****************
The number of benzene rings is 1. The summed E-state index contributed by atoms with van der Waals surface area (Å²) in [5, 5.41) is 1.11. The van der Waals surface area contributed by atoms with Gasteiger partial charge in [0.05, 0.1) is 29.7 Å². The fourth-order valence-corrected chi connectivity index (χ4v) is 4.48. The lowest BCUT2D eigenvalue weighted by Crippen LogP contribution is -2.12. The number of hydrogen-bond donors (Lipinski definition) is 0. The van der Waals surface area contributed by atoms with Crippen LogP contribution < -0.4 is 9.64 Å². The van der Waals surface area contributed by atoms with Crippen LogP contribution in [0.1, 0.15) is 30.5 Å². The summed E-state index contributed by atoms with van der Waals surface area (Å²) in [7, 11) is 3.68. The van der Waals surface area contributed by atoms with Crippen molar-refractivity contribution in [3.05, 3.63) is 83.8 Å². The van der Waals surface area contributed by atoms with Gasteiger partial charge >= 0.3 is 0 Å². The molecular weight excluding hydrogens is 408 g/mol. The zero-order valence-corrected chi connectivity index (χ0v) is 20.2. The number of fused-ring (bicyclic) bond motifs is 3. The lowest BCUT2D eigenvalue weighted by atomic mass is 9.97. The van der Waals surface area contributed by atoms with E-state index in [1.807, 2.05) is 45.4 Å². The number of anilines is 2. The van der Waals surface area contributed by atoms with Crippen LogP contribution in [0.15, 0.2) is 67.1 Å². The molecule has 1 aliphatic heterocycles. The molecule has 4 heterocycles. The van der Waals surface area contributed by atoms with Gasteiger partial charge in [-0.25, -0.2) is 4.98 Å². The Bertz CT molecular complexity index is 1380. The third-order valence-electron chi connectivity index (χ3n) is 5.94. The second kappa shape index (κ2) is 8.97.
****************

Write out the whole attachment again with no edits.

The number of benzene rings is 1. The summed E-state index contributed by atoms with van der Waals surface area (Å²) in [5, 5.41) is 1.11. The van der Waals surface area contributed by atoms with Gasteiger partial charge in [0.05, 0.1) is 29.7 Å². The fourth-order valence-corrected chi connectivity index (χ4v) is 4.48. The lowest BCUT2D eigenvalue weighted by Crippen LogP contribution is -2.12. The number of hydrogen-bond donors (Lipinski definition) is 0. The van der Waals surface area contributed by atoms with Crippen LogP contribution < -0.4 is 9.64 Å². The van der Waals surface area contributed by atoms with Crippen LogP contribution in [0.1, 0.15) is 30.5 Å². The summed E-state index contributed by atoms with van der Waals surface area (Å²) in [7, 11) is 3.68. The van der Waals surface area contributed by atoms with Crippen molar-refractivity contribution in [3.05, 3.63) is 83.8 Å². The van der Waals surface area contributed by atoms with Gasteiger partial charge >= 0.3 is 0 Å². The molecular weight excluding hydrogens is 408 g/mol. The zero-order valence-corrected chi connectivity index (χ0v) is 20.2. The number of fused-ring (bicyclic) bond motifs is 3. The lowest BCUT2D eigenvalue weighted by atomic mass is 9.97. The van der Waals surface area contributed by atoms with E-state index in [1.807, 2.05) is 45.4 Å². The number of anilines is 2. The van der Waals surface area contributed by atoms with Crippen LogP contribution in [0.15, 0.2) is 67.1 Å². The molecule has 1 aliphatic heterocycles. The molecule has 4 heterocycles. The van der Waals surface area contributed by atoms with Gasteiger partial charge in [-0.25, -0.2) is 4.98 Å². The Bertz CT molecular complexity index is 1380. The third-order valence-electron chi connectivity index (χ3n) is 5.94. The second kappa shape index (κ2) is 8.97.